Lakers and Celtics: Same As It Ever Was
The LeBron-Kobe showdown failed to materialize, as we all know, and order has been restored to the basketball universe. The last two NBA champions are from the most storied franchises in NBA history. Isn't it ironic that Kobe's first Finals MVP trophy is named after the greatest player and Celtic ever?
The basketball gods do have a sense of humor.
LeBron will get his championship, but for now, history is on a collision course to repeat itself. Two Finals MVPs have resurrected their team's destinies. Lakers versus Celtics, Kobe vs. Pierce, Pau vs. KG, and Doc vs. the Zen Master. Star power, star quality all the time, Stern has already put his favorite son LeBron on the back burner. You do not bite the hand that feeds you, LeBron.
Kobe Bryant has finally shown that he could win without Shaq. He got his wish: He had a decent big man who didn't take away his photo ops. He now feels validated. He is gunning for Magic's and Michael's record, and in his eyes, he will be the greatest shooting guard ever if he should accomplish this feat.
According to the media (LeBron's incredible stats supports that), James should be the one battling Kobe for championships. He is apparently Kobe's peer, the other driven superstar that is searching out greatness.
Well, someone forgot to tell Paul Pierce that, because he feels that injuries robbed his team of the chance to repeat.
Pierce and Bryant were drafted two years apart. Bryant was drafted 13th overall in 1996 and Pierce 10th overall in 1998. Both had a love for the purple and gold growing up. One got traded to the team of his dreams, the other to his sworn childhood nemesis, the Boston Celtics.
Bryant had the good fortune of being coached by one of the greatest coaches in NBA history, Phil Jackson. Pierce had to endure a carousel of former Celtic players and mediocre coaches for his first ten years. Bryant had Shaq, and, well, Pierce had Mark Blount. Get the picture?
Kobe got his fourth ring, but in his mind, he probably thinks it his first. Paul got his first in 2008, and like Bryant felt vindicated. He felt vindicated because he had felt the weight of past Celtic championships on him. Pierce cried when he got trophy with his teammates and coaches surrounding him. Bryant had to find someone to hug while his teammates celebrated.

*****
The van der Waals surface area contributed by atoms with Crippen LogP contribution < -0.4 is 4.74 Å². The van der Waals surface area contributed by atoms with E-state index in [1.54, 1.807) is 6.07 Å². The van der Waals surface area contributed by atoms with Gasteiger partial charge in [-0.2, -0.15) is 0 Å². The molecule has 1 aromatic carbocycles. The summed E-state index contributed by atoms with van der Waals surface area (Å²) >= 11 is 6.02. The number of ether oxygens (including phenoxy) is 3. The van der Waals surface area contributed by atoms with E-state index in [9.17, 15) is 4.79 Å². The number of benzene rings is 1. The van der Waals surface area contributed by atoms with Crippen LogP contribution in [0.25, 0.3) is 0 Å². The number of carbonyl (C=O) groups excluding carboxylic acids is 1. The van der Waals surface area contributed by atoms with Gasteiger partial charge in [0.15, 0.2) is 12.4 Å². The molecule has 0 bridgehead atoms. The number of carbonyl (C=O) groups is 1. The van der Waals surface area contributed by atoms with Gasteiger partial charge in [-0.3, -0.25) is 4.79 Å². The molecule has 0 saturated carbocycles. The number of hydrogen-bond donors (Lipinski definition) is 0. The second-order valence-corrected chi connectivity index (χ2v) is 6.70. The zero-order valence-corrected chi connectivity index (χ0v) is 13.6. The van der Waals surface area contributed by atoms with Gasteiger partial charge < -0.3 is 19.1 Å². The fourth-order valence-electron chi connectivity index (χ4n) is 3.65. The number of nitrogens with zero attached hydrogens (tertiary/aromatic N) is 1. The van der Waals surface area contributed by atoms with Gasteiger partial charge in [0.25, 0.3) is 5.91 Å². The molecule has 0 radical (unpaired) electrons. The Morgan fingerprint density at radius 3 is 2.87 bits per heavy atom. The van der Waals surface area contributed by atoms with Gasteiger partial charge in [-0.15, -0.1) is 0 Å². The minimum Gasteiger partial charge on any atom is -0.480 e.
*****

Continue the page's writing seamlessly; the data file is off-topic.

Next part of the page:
Both franchises have tasted victory, and neither team would help the other change a flat-tire in a blinding snowstorm. Yes, the rivalry is that intense. Next year's Laker-Celtic games will be televised. Yes, ladies and gentlemen, the revolution will be televised.
The bizarro world that saw The Big Fundamental, Tim Duncan, win a championship in every odd year since 1999, is gone. The last two championships have come from true championship pedigree. George Mikan and Red Auerbach are probably debating how many more championships Kobe and Paul can win between them.
Mitch Kupchak's heist of Pau Gasol rivals that of the Island of Manhattan sale for a string of beads. The NBA is still looking for the secret underhanded deal in Area 51 that is sure to surface down the road. It took two years for the deal to pay off in a Laker championship.
Danny Ainge's blockbuster sale of the fifth pick and Al Jefferson and some spare parts yielded two all-stars for the Celtics. The addition of Ray Allen and Kevin Garnett paid immediate dividends with banner No. 17.
Mitch and Danny now face similar challenges: How to keep their championship core together without mortgaging the future.
The Lakers have decisions to make on Trevor Ariza and Lamar Odom. The Lakers may be forced to make a sign-and-trade with one of them. Los Angeles has a young big man in Andrew Bynum they can build around and have a bright future.
The Celtics need youth, atheleticism and speed in the frontcourt. This offseason marks a critical juncture for the team, because this will prove that they are truly back on the road to glory.
Kobe and Paul have seen the front office of their respective teams provide them with what they needed to win a championship. Instead of looking for a would-be King without a throne, let us look at "The Truth" and "The Mamba," two players, one sure-fire Hall-of Fame, another needing at least one more championship to make his way there.
The next three years will provide perhaps a historic glimpse into more than one Finals championship act for these two franchises, these two greats. Both forever linked by destiny; both forever linked by team dynasty.
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